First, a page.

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Last week, e-commerce analytics tracker Slice Intelligence estimated that Apple (NASDAQ: AAPL) was already dominating the market for wireless headphones, thanks to the launch of AirPods in December and supplemented by Beats' existing strong position in the market. Specifically, Slice was estimating that Apple was grabbing an impressive 40% of the wireless headphone market between AirPods and Beats combined. If that sounded too good to be true considering the severe supply constraints that AirPods are currently suffering from -- well, maybe it really was.
Market researcher NPD has now released some data that questions Slice's estimates (via CNET). According to NPD's data for December 2016, Apple currently only has 2% unit share of the wireless headphone market, while Beats has 25% unit share. Given Apple's premium pricing for both products and brands, that translates into 3% revenue share for AirPods and 46% revenue share for Beats. Here's how some of the other top players fared for the month, ranked by revenue share.
Data source: CNET.
For reference, NPD estimates that a year ago in December 2015, Beats was able to grab 24% unit share and 49% revenue share, comparable performance to this time around; Beats' strong position in the premium headphone space was one key reason why Apple acquired the company. More importantly, Beats was able to maintain its position even as the market has been evolving and shifting toward wireless Bluetooth headphones, so Beats is keeping up with the times.
Why the difference?
That's a pretty drastic discrepancy between Slice's numbers and NPD's numbers for AirPods -- 26% compared to 3% in revenue share, respectively. There are a few possible explanations.
For starters, Slice only looks at online sales and its methodology revolves around analyzing e-receipts that are aggregated from a panel of over 4.4 million online shoppers (the sample sizes for Slice's estimates ranged from about 2,900 shoppers to over 350,000 shoppers). NPD, in contrast, also includes brick-and-mortar sales along with online sales, which should provide a more comprehensive view of the market. While e-commerce has been growing for years, brick-and-mortar retail still comprises a meaningful chunk of the market, so ignoring that part of the market can lead to some faulty conclusions.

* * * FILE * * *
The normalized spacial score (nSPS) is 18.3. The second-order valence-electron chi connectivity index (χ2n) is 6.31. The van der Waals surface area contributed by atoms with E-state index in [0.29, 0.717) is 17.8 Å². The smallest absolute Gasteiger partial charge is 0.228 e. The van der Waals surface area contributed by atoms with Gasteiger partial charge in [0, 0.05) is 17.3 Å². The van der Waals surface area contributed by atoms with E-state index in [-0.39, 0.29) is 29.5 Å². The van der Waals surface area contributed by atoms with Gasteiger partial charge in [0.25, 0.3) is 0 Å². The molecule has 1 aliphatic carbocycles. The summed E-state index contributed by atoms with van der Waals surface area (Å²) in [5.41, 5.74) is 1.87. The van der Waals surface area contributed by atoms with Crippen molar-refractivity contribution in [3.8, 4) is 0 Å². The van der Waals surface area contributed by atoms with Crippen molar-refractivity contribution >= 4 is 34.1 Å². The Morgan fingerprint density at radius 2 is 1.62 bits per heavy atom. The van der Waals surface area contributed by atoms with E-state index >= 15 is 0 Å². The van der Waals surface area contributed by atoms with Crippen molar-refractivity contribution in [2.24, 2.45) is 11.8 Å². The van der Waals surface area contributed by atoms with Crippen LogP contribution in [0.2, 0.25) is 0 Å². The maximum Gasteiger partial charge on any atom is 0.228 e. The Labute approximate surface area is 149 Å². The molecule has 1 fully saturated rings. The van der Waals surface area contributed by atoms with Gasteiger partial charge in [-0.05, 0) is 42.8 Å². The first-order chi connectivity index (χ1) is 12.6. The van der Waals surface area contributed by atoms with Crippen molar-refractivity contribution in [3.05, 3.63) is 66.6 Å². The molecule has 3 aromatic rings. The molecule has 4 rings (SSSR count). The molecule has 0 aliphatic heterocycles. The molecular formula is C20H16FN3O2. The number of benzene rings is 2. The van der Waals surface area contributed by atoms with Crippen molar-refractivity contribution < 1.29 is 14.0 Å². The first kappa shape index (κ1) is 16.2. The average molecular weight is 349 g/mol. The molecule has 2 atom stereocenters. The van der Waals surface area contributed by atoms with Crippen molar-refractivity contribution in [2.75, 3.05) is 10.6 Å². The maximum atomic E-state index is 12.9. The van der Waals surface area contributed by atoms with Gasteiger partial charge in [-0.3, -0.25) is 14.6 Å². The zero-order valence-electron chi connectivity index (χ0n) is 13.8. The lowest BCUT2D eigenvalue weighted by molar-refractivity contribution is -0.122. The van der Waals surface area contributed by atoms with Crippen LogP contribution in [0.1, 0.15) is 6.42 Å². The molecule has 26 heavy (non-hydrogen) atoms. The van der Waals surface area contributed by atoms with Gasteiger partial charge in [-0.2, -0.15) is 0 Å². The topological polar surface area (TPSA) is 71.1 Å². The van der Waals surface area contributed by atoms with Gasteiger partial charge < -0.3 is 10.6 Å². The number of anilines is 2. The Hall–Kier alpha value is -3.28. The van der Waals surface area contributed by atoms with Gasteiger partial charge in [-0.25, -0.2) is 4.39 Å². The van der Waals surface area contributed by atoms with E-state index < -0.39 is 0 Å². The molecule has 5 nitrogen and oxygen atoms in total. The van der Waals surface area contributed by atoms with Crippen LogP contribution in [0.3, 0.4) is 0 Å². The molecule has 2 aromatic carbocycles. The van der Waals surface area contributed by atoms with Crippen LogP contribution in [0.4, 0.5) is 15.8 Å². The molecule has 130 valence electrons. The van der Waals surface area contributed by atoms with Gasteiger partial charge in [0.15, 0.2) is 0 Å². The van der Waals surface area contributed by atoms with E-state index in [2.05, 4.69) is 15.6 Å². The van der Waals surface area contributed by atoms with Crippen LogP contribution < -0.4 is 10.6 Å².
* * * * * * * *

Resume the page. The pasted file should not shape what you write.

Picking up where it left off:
Additionally, given Slice's methodology of tracking e-receipts, it's not clear how unfulfilled orders are treated. It's possible that Slice picked up on a surge of online orders following the launch, but AirPods are still suffering from severe supply constraints and new orders don't ship for six weeks. It seems conceivable that a lot of the sales that Slice is tracking may not be filled yet, and only tracking e-receipts could artificially inflate the figures even if many of those customers haven't actually received their products.
Here's the thing: Even if investors go with NPD's far more conservative figures, it's still an impressive debut for AirPods. Keep in mind that AirPods launched in mid-December, and yet despite constraints and only being available for half of the month, they were able to grab 2% unit share and 3% revenue share in a fairly large market. And those numbers only go up from here.
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Evan Niu, CFA owns shares of Apple. The Motley Fool owns shares of and recommends Apple. The Motley Fool has the following options: long January 2018 $90 calls on Apple and short January 2018 $95 calls on Apple. The Motley Fool has a disclosure policy.